Guess what I found?
My Kodak Z1285 will do automatic bracketing! Well, maybe you don't get excited about this, but I do. In burst mode, it will take three shots with as much as plus or minus one stop. This means I can tinker with high dynamic range photography in Zoner Photo Studio.
That photo up above in an HDR image. This next one is the 'middle' exposure that it's based on. Click through for the full size photos.
OK, maybe you're not as excited about it as I am, but try to understand the background. Ansel Adams devised the Zone System over 70 years ago. Among other things, it's photography that mimics the way we see. Our eyes and brains put together images that have extreme contrast from light to dark. An object might be in full sunlight in part of our visual field and in deep shade in another, yet we can see all of it. Film and digital cameras don't see that way. They can extract detail from only one part of the field, so if the light parts are properly exposed, the dark parts are lost.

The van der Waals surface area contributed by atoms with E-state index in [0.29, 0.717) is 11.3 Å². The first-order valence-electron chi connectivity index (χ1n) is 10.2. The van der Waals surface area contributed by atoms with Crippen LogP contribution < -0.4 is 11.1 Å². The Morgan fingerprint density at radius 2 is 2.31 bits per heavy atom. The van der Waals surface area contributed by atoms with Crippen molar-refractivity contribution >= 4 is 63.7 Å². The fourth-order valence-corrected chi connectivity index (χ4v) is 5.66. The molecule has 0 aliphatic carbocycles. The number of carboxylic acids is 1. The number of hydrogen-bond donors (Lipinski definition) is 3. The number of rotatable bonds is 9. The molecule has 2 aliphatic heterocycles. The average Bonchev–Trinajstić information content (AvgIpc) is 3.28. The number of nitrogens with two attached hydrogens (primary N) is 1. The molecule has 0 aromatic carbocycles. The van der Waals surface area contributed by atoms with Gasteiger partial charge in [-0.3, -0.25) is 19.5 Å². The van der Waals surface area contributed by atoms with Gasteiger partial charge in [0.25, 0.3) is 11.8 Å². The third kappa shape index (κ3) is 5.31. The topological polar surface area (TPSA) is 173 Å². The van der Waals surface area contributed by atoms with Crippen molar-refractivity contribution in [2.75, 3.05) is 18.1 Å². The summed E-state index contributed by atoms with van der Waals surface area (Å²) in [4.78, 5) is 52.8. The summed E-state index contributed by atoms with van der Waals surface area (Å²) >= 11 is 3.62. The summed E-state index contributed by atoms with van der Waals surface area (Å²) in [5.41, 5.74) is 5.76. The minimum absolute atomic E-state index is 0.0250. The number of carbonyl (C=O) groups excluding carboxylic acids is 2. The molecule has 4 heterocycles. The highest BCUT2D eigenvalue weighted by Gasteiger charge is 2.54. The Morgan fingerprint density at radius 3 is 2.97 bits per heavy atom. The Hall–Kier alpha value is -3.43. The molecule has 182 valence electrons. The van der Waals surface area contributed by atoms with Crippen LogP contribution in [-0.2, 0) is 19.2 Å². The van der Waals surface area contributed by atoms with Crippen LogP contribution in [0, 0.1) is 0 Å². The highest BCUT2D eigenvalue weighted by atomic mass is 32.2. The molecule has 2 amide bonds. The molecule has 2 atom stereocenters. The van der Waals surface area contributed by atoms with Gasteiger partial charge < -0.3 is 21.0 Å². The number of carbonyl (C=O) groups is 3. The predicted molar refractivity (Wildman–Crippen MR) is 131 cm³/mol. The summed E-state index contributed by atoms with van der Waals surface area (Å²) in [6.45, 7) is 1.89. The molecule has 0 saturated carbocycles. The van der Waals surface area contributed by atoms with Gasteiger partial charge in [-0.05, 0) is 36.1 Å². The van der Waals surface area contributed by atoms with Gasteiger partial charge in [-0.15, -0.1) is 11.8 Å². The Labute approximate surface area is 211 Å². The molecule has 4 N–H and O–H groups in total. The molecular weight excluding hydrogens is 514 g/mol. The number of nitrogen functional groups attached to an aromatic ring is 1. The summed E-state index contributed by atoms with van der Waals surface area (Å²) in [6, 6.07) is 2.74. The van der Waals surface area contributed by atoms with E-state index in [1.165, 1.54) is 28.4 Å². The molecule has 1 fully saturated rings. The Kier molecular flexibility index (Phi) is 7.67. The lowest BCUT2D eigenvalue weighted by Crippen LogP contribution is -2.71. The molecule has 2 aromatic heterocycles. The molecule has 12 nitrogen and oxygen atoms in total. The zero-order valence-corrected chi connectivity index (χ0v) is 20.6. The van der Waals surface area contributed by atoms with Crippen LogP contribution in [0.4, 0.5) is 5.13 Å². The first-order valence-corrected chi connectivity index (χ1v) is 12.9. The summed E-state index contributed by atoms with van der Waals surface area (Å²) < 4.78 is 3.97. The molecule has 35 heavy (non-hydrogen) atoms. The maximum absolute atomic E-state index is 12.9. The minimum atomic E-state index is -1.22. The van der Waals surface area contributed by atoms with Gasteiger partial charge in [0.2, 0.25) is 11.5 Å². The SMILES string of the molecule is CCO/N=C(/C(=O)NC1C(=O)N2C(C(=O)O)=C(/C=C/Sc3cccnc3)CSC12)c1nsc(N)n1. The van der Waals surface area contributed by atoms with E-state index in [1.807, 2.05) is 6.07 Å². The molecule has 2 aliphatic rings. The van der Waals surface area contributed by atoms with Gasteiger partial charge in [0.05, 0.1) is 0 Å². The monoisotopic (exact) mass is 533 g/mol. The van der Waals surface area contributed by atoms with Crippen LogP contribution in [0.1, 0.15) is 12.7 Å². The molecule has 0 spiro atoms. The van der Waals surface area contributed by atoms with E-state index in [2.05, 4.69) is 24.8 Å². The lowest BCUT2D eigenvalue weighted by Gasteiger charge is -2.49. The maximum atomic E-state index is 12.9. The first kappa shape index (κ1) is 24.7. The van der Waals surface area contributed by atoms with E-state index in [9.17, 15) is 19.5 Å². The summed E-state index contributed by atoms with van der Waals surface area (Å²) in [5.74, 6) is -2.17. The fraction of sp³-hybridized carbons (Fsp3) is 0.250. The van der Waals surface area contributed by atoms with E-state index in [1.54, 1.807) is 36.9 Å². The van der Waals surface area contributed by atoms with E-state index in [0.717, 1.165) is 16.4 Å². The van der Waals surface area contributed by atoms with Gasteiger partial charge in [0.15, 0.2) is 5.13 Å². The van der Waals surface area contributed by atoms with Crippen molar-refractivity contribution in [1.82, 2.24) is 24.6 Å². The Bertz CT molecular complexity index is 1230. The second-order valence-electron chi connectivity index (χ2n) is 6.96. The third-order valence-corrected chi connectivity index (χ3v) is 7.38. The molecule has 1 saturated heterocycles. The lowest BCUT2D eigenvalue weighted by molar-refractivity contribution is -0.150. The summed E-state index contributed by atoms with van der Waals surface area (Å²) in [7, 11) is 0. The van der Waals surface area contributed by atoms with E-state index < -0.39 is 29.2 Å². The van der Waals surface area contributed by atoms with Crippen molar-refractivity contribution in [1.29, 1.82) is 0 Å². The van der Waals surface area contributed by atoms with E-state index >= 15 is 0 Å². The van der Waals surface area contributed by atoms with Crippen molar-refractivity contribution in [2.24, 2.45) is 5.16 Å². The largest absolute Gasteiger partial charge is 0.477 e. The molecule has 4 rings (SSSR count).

HDR takes multiple images at different exposures and combines them.
Of course, what's a day without some rusty - or formerly rusty - old equipment? This locomotive was quietly decaying in the Owasso rail yard until a group of local enthusiasts bought it and restored it. It's now on display across from Webster School along Old Route 66 (Southwest Boulevard) in Tulsa. And yes, I tinkered with it, but it's not an HDR image. Maybe next time.
I did stumble across a nice old truck, though. This was over-exposed so I played with the image.
I'll have to go back and revisit some of those places armed with new knowledge about getting better images. Oh, and before I forget, there are more over on my Picasa web albums. I uploaded some dance photos from Skiatook, and added to the existing albums for old cars and railroad stuff. I used three cameras: the Nikon N6006, the Kodak Z1285, and the workhorse Yashica Electro 35GT.